Ten Years After

I haven’t written about the Katrina anniversary so far, since I think such reminiscences for the most part really belong to the people directly affected. Last time I was in New Orleans, about two-and-a-half years ago, you could still see the wounds of the flood if you looked, or avoid them if you wished. Some of the city’s pre-Katrina troubles–violent crime, poverty and poor public education–are still around, which makes accounting for the flood’s impact difficult. And it’s a place that, as a friend once commented on his first visit, has always had “an easy intimacy with death,” which makes evaluating the psychic damage of a great city submerged and ravaged difficult as well.

I was once involved in a flood disaster recovery project in southwest Georgia–nothing remotely as devastating as Katrina, of course, but still terrible for people whose houses were destroyed or damaged–and an emergency management coordinator for a very, very poor county in the area half-joked that “our job is to make it possible for people to return to their dysfunctional lives.” Since natural disasters always affect the already afflicted the most, there are limits to the kind of “recovery” you can really expect. Katrina survivor Cheryl Watkins touches on this in her remarkable essay on the anniversary at TPM:

Following the flood, a lot of people discovered they had less of a support system than they thought. Are you suffering under the illusion that your family or friends would, without resentment, let you crash with them if you got in a serious bind that lasted more than two days? Do you think you have an adequate emergency fund? How will disaster interact with quarter or mid-life crises, career struggles, illness in the family or death that were in the cards anyway? When very real and bizarre stresses pile up, are you confident your partner or parents or children will not dive straight for the bottle or bong? Think again.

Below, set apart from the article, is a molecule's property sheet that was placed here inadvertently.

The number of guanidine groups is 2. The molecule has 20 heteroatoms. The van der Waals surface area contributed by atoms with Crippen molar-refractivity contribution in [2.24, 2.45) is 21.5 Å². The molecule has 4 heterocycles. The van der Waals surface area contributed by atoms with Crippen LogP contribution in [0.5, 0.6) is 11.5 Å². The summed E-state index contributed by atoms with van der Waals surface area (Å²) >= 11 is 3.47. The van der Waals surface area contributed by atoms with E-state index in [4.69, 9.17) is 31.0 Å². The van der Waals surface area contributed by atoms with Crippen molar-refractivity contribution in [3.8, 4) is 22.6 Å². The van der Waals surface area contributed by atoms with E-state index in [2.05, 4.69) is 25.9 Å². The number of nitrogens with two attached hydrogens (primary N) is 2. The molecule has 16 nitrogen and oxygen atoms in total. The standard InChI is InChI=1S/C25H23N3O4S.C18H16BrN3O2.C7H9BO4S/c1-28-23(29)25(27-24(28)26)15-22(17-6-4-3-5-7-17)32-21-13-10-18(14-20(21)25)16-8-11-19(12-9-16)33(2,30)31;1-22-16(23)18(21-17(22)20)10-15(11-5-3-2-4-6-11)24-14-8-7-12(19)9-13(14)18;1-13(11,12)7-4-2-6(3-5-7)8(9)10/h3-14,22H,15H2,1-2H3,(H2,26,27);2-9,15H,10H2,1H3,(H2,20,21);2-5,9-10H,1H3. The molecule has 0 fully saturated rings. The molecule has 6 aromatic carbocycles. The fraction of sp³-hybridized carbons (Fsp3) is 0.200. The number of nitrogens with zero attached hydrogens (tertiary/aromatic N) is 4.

During the Katrina disaster itself, the most maddening thing was to talk to or hear people who would smugly blame the victims for living in a flood plain, for failing to get out at the first warnings of disaster, or for not having a detailed contingency plan for unimaginable catastrophe. That’s true, too, of more clearly man-made disasters since then, like the Great Recession. Much of what we call “polarization” in our society revolves around the simple question of whether you have the practical experience or the moral imagination to empathize with people who have little and then lose it all–or instead simply regard them as “losers” who have richly earned the pain of a desperate daily existence. I fear a thousand floods will not close that divide.

Ed Kilgore

Ed Kilgore, a Monthly contributing editor, is a columnist for the Daily Intelligencer, New York magazine’s politics blog, and the managing editor for the Democratic Strategist.